Understanding Job Qualifications to Get in the Door

Looking for a job is not particularly thrilling to most of us. But it’s especially demotivating when you find yourself missing the mark on job qualifications. Let’s face it, the job market during a pandemic doesn’t help to boost confidence when we know millions of people are in the exact same position. High numbers of employees are currently laid off or furloughed. There is a lot of competition when it comes to landing a new gig. But, one thing that remains unchanged since the pandemic started is strategies to get you in the door for an interview. 

Most of us generally know what our strengths and weaknesses are. We know what skills we possess. And, we know what skills we need to obtain. Regardless of the role you are seeking, it’s likely that you don’t think you have 100% of the job qualifications. Have you read through the entire job posting? What’s nonnegotiable? And what does “required” really mean? Do your due diligence and research. Know that not having 100% of the required job qualifications does not that mean you aren’t a good candidate for the role! In fact, one report shows 78% of applicants have lied about their qualifications on applications. Clearly, we are not alone in feeling inadequate.

Here’s how the skills you do have can help get you in the door:

1. Confidence is Key.

Maintaining confidence while reading a daunting job description can be tough. Give yourself the benefit of the doubt and read thoroughly. It’s hard not to skim when you’re ten+ job descriptions deep. But it’s important to look at the job as a whole. Remember that most people out there are in the same boat as you. Job qualifications represent the hiring manager’s desires. But it’s quite difficult to describe experience fully in bullet point form (you can relate from resume writing, I’m sure).  Even if you’re applying for your first professional job or making a career shift, you have something to offer. You just need to clearly express it.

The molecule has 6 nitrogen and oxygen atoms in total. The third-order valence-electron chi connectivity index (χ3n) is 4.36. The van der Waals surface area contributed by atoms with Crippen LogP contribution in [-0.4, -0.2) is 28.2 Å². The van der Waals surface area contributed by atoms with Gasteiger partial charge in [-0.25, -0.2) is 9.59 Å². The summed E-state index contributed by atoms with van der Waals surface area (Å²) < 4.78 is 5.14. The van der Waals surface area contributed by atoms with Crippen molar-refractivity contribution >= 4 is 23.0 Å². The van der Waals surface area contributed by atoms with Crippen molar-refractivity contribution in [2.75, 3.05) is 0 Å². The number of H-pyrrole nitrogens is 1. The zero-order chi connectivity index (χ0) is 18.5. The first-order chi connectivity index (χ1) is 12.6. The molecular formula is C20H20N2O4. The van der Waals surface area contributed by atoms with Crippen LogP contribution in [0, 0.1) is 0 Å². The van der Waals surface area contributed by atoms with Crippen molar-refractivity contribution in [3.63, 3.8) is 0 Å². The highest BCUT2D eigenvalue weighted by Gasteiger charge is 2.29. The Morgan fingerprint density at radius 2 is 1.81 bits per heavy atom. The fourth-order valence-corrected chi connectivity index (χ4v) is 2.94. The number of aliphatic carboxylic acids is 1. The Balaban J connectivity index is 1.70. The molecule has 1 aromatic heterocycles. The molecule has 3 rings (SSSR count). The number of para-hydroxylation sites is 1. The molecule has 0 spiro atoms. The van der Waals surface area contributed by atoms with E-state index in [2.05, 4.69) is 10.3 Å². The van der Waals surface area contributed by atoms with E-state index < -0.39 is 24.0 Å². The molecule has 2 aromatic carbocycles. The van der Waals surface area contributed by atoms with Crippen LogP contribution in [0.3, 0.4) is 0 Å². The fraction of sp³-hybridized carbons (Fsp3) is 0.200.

2. Focus on your skills.

Hard Skills:

Today’s workforce is interested and invested in learning new hard skills, like data mining or coding languages. But those skills will take time to learn and often still require soft skills to truly prove useful (like analytical problem solving). Sure, you can become advanced in engineering or programming. But make sure you can also communicate process clearly and concisely. You must be able express the value your projects and talents provided to the business to impress a hiring manager.

Soft Skills:

Most transferable skills tend to be soft skills. These are skills that come naturally and don’t necessarily require a degree to learn. More than ever, soft skills are as valuable as hard skills. Some of the most sought after soft skills by employers are communication, creativity, persuasion, collaboration, adaptability, and my personal favorite, emotional intelligence. Regardless of the phase of your career or job search, you certainly have at least one of those skills (even if you don’t realize it). If you’re completely stumped, ask friends or family what attributes of yours stand out to them. Remember that both life and career experiences provide you with a unique skill set. Once you are confident in your existing skill set and know your value, figure out how your talents relate to the job you want. 

3. Research and learn.